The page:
So each one we really put ourselves in the mind of the consumer, what are the possible friction points and how do we overcome that through email, through the website. So it makes a much more positive a brand experience for the customer.

[00:17:40] Leah: Yeah. I think a lot of people are afraid of marketing following them around, but I think it makes it really interesting and it makes for a really interesting personalized experience.

[00:17:48] Drew: Yeah. Well, again, going back to Amazon because I think they absolutely know what they’re doing. Amazon can probably have all my data and I don’t know if I’d really care that much because it’s like, oh, you read this book, but would you also like this book here, I’m like, you know what I would I would love that book! You just press this one button and it’s at your house tomorrow. I’m like, this is great. Back in the day my girlfriend tried to unsubscribe me from Amazon. Cause I kept just getting boxes and boxes of stuff delivered because they’re so good at making it very contextual and relevant to me.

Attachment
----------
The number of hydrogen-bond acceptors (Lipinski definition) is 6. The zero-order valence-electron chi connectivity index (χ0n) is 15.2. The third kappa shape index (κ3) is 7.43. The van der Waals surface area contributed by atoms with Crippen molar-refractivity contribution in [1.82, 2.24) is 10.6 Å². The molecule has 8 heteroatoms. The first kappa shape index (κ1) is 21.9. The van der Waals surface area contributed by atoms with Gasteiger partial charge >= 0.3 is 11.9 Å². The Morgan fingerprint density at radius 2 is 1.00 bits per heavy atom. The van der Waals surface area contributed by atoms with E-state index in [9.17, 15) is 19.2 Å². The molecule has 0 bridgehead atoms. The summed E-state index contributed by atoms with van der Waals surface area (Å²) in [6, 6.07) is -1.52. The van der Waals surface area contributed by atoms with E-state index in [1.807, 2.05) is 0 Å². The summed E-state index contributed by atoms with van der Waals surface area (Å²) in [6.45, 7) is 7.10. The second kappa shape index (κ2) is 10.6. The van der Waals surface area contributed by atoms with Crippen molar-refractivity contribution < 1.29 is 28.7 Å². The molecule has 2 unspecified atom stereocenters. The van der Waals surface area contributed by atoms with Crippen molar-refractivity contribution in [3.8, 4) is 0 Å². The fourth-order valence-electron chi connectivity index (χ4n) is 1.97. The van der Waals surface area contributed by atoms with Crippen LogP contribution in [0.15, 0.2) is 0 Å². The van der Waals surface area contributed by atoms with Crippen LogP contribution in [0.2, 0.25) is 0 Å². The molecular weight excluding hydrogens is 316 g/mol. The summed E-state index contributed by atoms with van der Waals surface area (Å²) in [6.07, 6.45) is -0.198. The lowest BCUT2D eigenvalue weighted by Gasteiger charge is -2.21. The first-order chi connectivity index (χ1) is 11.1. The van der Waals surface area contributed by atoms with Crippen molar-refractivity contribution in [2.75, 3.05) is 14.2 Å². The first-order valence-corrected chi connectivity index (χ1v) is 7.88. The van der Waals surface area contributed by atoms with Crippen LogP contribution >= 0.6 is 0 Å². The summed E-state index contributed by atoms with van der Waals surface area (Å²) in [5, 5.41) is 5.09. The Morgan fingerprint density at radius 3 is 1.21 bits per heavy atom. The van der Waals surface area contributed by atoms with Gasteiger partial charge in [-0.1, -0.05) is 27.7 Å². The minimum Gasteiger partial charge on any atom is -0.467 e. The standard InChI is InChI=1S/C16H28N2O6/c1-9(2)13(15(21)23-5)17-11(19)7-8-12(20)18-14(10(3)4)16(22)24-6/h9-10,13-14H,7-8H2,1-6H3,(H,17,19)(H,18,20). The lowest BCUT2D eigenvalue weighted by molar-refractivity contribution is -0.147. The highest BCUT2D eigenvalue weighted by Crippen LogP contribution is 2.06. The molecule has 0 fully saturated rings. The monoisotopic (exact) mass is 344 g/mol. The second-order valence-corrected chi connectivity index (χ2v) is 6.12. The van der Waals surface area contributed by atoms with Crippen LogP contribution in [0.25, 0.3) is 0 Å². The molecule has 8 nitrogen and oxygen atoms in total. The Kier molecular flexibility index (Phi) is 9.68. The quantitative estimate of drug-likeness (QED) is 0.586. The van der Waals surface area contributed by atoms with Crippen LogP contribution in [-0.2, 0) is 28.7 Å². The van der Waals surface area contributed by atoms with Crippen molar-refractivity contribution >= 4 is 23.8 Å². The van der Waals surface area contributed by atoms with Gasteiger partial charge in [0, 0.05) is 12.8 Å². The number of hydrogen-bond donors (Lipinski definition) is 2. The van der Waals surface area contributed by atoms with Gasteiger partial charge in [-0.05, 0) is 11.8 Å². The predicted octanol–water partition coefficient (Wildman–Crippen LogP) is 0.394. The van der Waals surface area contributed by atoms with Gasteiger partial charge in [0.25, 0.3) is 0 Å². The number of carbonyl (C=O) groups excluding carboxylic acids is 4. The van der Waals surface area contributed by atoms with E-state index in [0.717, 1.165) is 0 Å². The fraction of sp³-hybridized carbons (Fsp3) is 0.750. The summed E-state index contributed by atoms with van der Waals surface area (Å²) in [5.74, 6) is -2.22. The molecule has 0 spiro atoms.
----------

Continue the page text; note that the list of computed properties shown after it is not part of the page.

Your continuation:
[00:18:19] Leah: I guess that’s where it gets dangerous when you start buying too much.

[00:18:24] Chris: Just for our listeners. How can people get in touch with you to discuss all these wonderful things and get your help if they need it.

[00:18:30] Drew: 
Yeah. Consultpcr.com is the site. I do a weekly newsletter where it’s kind of like Tim Ferriss is five bullet Friday. I t takes less than two minutes to read. And we talk about maybe an experiment we’re running or something that we’ve seen be really successful for another client, brands that we’re highlighting, tools, software that we find really valuable in our day to day. Or even just like a book or an article that’s relevant.